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Today's Stichomancy for Yoshitaka Amano

The first excerpt represents the past or something you must release, and is drawn from The Golden Sayings of Epictetus by Epictetus:

this, how even though my brother be not reconciled to me, I may still remain as Nature would have me to be," he replied: "All great things are slow of growth; nay, this is true even of a grape or of a fig. If then you say to me now, I desire a fig, I shall answer, It needs time: wait till it first flower, then cast its blossom, then ripen. Whereas then the fruit of the fig-tree reaches not maturity suddenly nor yet in a single hour, do you nevertheless desire so quickly, and easily to reap the fruit of the mind of man?-- Nay, expect it not, even though I bade you!"

XL

Epaphroditus had a shoemaker whom he sold as being good-for-nothing.


The Golden Sayings of Epictetus
The second excerpt represents the present or the deciding factor of the moment, and is drawn from Intentions by Oscar Wilde:

thrown open, and on foot, or in horse-drawn chariot, the warriors go forth to battle, and mock their enemies from behind their iron masks. All day long the fight rages, and when night comes the torches gleam by the tents, and the cresset burns in the hall. Those who live in marble or on painted panel, know of life but a single exquisite instant, eternal indeed in its beauty, but limited to one note of passion or one mood of calm. Those whom the poet makes live have their myriad emotions of joy and terror, of courage and despair, of pleasure and of suffering. The seasons come and go in glad or saddening pageant, and with winged or leaden feet the years pass by before them. They have their youth and their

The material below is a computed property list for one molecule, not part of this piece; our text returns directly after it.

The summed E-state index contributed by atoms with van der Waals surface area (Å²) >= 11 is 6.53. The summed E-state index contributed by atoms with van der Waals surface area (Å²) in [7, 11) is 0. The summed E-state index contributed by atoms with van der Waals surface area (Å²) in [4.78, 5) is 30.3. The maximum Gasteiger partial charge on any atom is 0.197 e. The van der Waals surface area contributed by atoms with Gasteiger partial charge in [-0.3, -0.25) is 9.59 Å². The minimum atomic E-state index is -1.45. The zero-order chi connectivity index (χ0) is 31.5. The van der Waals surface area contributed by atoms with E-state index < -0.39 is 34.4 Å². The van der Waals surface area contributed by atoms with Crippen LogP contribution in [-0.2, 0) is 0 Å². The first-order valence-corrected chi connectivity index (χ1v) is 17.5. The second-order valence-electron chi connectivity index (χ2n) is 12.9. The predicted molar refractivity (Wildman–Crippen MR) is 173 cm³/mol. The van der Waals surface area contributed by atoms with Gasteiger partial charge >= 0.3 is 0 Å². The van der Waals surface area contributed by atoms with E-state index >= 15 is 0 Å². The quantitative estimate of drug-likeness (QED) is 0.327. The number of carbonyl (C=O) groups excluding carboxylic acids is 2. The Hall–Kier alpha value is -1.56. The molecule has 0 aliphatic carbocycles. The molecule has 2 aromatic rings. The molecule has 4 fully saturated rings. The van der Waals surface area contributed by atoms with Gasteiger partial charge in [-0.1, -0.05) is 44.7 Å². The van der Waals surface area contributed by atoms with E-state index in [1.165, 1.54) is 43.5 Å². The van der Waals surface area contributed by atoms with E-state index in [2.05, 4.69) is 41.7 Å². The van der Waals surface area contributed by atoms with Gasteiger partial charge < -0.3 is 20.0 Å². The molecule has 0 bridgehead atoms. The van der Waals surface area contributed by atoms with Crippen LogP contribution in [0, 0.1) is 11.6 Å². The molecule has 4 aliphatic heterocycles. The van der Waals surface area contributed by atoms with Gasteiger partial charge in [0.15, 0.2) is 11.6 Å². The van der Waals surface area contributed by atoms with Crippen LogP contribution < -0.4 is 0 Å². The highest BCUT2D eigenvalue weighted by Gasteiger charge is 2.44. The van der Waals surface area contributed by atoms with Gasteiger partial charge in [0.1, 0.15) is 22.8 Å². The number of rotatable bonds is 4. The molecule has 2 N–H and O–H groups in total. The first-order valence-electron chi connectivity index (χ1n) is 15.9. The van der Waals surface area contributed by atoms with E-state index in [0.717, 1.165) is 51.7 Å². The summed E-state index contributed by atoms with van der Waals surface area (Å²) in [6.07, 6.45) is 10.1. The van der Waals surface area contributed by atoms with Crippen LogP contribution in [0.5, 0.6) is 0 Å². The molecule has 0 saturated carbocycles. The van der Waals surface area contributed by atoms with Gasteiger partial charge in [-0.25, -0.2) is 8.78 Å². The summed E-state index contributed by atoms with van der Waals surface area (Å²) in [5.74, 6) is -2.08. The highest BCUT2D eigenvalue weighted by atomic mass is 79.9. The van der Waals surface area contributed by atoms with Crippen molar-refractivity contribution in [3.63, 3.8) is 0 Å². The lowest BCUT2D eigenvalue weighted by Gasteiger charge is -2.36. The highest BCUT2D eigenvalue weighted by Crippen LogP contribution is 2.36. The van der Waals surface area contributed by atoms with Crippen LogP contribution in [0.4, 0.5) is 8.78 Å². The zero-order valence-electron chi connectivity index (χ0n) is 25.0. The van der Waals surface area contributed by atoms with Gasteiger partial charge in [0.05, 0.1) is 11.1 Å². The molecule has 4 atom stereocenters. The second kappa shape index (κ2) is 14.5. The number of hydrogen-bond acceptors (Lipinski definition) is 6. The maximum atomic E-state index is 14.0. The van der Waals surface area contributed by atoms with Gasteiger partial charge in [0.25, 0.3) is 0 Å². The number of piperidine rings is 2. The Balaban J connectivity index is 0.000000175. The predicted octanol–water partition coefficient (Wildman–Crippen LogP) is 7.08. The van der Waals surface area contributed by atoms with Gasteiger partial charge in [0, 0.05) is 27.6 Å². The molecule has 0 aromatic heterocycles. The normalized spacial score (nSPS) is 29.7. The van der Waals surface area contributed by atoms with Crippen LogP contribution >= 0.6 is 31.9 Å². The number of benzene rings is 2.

The third excerpt represents the future or something you must embrace, and is drawn from Herland by Charlotte Gilman:

She was sorry, honestly sorry, for my distresses, and made all manner of thoughtful suggestions, often quite useful, as well as the wise foresight I have mentioned above, which often saved all difficulty before it arose; but her sympathy did not alter her convictions.

"If I thought it was really right and necessary, I could perhaps bring myself to it, for your sake, dear; but I do not want to--not at all. You would not have a mere submission, would you? That is not the kind of high romantic love you spoke of, surely? It is a pity, of course, that you should have to adjust your highly specialized faculties to our unspecialized ones."

Confound it! I hadn't married the nation, and I told her so.


Herland